Borneo and Madagascar are separated by thousands of miles of deep blue sea. But the languages spoken on the two islands are eerily similar. So are the twists of DNA packed inside the cells of the people who inhabit them. The Malagasy people who live in Madagascar farm the same crops as people in Southeast Asia, and they tell stories of the ancestral "Vahoaka Ntaolo," or "ancient people of the canoe," who came to their island long ago.
Despite the distance, all the living evidence suggests that sometime during the first millennium, a small group of Austronesians crossed the Indian Ocean via canoe to become some of the first people to settle one of the last uninhabited places on Earth. The author and environmental historian Jared Diamond calls it "the single most astonishing fact of human geography for the entire world."
On the other hand, ancient evidence for this unlikely story of Madagascar's colonization has been almost impossible to find. For years, archaeologists have sought to uncover remnants of the island's early settlers that would connect them to ocean-faring Austronesians — but those efforts always came up empty or inconclusive. Meanwhile, in the past decade, their colleagues have found signs that African hunter gatherers were there more than 2,000 years ago.
"Linguistic and genetic studies … only give us the modern picture," Alison Crowther, an archaeologist at the University of Queensland, wrote in an email. "Archaeology is important for providing direct evidence of how, when and why past people made this journey across the Indian Ocean, including where else in eastern Africa they might have landed."
So Crowther and her colleagues decided to investigate a new line of evidence: ancient plants. Excavations of thousands of gallons of sediments from 18 sites across Madagascar and other islands off the east African coast revealed that Madagascar and the Comoros archipelago were dominated by ancient Asian cultivars, especially mung beans and rice.
"These crops provide the first, to our knowledge, reliable archaeological window into the Southeast Asian colonization of Madagascar," the authors reported Tuesday in the Proceedings of the National Academy of Sciences.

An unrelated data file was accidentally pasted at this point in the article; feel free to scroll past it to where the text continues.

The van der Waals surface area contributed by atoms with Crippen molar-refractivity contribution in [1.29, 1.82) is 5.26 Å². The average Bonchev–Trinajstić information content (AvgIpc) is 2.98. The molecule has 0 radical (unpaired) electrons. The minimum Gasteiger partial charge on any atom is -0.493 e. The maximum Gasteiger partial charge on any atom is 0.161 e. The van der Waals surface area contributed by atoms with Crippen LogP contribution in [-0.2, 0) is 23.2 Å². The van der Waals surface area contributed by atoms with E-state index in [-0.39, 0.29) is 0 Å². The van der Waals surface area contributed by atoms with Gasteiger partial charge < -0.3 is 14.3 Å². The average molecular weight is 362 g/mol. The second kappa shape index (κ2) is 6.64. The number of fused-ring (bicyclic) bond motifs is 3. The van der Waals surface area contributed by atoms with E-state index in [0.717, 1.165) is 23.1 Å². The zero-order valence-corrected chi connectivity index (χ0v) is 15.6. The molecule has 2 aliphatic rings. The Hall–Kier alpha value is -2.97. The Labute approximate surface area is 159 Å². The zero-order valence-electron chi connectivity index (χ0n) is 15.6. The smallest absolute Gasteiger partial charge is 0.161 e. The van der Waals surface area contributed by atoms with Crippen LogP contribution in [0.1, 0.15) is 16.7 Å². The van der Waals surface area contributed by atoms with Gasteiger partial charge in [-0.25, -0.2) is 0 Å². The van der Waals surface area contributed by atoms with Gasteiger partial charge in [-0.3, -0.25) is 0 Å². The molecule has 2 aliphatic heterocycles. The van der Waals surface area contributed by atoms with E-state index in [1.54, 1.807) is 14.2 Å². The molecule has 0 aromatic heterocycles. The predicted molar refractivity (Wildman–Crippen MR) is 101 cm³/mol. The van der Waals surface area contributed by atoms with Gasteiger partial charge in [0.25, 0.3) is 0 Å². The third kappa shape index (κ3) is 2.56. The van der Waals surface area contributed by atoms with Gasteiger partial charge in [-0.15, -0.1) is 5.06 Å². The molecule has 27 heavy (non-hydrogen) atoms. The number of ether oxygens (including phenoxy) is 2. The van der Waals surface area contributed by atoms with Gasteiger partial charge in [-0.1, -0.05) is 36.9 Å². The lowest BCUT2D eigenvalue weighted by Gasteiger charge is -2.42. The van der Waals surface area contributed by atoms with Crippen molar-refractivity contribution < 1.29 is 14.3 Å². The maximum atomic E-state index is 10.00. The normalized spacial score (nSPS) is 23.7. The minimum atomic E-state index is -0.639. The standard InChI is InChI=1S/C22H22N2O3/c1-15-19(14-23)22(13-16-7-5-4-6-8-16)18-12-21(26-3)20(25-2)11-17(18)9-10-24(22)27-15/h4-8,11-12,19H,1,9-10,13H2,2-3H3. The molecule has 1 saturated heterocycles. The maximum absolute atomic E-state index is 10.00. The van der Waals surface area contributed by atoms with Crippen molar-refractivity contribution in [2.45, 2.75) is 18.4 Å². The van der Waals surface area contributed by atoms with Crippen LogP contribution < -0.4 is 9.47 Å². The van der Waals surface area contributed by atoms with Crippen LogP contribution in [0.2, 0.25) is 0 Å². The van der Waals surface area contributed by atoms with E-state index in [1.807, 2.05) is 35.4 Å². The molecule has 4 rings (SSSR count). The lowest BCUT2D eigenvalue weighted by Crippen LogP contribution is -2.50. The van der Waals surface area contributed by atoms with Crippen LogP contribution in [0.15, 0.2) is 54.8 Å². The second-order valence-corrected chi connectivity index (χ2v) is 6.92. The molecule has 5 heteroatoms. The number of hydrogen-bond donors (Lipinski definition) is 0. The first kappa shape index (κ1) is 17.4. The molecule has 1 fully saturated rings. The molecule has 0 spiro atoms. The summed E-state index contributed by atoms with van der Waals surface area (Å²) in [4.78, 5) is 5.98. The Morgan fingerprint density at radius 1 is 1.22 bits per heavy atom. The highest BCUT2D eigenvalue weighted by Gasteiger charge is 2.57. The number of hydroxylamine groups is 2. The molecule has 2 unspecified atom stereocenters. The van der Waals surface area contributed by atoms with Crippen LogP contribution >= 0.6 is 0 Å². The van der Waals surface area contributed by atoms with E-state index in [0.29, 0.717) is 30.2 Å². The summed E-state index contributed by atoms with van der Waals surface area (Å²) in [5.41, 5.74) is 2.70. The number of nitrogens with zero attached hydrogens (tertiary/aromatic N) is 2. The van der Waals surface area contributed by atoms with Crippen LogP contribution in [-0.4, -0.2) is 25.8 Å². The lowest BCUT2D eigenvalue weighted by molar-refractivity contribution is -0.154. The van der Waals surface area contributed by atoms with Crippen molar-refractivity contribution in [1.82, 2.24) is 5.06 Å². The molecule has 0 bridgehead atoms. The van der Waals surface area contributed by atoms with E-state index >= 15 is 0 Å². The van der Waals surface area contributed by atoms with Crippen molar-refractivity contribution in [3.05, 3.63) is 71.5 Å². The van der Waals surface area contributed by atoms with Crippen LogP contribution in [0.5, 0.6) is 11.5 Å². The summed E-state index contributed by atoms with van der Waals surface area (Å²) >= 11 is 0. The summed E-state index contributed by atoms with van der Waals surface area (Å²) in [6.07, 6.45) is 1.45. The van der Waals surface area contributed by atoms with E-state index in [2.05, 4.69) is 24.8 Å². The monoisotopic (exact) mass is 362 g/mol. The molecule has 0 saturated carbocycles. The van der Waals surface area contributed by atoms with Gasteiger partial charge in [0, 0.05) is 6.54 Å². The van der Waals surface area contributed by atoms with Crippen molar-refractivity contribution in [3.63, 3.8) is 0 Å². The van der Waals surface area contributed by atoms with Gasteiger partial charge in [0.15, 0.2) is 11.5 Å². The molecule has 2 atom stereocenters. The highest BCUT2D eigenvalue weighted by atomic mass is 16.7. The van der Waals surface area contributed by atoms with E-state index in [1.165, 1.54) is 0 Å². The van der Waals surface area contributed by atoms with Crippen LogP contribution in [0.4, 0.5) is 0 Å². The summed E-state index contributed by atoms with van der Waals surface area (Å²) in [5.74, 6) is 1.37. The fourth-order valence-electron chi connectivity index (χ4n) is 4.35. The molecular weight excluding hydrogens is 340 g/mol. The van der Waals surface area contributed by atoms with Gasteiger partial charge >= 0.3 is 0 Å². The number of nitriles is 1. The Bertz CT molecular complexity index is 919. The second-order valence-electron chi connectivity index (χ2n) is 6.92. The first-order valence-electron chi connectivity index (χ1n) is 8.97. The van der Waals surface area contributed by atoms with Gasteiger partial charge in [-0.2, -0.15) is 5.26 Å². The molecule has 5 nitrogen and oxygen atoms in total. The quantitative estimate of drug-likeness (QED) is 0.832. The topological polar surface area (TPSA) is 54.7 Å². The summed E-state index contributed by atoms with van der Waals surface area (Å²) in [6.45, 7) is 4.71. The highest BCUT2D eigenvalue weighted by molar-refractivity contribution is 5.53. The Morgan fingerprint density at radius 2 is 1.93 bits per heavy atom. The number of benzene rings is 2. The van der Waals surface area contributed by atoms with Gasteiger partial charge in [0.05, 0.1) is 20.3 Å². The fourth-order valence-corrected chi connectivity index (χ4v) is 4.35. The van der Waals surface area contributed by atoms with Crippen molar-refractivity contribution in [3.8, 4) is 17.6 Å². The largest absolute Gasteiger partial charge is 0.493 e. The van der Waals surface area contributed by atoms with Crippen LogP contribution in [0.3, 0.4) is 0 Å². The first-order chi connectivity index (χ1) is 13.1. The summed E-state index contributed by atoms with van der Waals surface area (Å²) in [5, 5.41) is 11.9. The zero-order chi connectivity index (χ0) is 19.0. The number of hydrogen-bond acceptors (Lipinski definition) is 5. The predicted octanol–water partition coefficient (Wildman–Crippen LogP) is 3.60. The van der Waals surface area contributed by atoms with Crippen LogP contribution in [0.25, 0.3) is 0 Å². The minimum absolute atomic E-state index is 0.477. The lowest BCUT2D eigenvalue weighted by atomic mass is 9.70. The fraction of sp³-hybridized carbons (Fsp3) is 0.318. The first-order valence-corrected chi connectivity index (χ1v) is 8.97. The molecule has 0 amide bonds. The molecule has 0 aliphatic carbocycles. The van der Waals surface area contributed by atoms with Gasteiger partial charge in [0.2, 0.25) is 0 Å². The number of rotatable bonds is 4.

Past genetic studies have suggested that settlers from the east arrived in Madagascar about 1,200 years ago — perhaps against their will. In 2012, scientists reported that they'd traced the lineages of several hundred Malagasy people back to a group of just 30 women of mostly Indonesian descent. This is exceptionally small for a founding population (even though New Zealand probably was colonized by a similarly tiny group), and there isn't much evidence that ancient Indonesians attempted to start other trading colonies.
It may well be, the scientists speculated, that the first people to reach Madagascar were passengers on a boat that had blown way off course. There's plenty of precedent for this theory: During World War II, a survivor of a shipwreck near Java showed up on Madagascar days later, hungry and exhausted but still alive. It's also possible that the earliest Madagascans were refugees, forced to sail from their homes in southeast Asia in search of a new place to live.
Whatever their motivation for crossing the Indian Ocean, Crowther's study helps parse out what happened when they arrived at the other side. Analysis of charred, microscopic remnants of seeds and other plant parts showed that they arrived first in the Comoros, and then in Madagascar, carrying with them the crops of their homelands.
This is something of a surprise, because the people of the Comoros islands today have no obvious linguistic, ethnic or genetic connection to southeast Asia. But the archipelago has had a tumultuous history, marked by centuries of trading and slave raiding, which could have diluted the initial Austronesian influence.
And the find could help explain how modern people from Madagascar acquired such a mix of African and southeast Asian ancestry.
"This makes sense in many respects," Crowther said, "as it has long been suggested that the Comoros were stepping-stone islands between the African mainland and Madagascar."
She and her colleagues hope to conduct more genetic analyses to clear up this mystery. They also plan to continue their excavation of the islands in search of more botanical data, especially from Asian plants such as banana and taro that don't produce seeds, and are harder to find records of. That involves scraping microscopic remains from shards of pottery and the tarter on ancient teeth. (Yum.)
"This would show us that people were actually processing and eating these foods as well," Crowther wrote.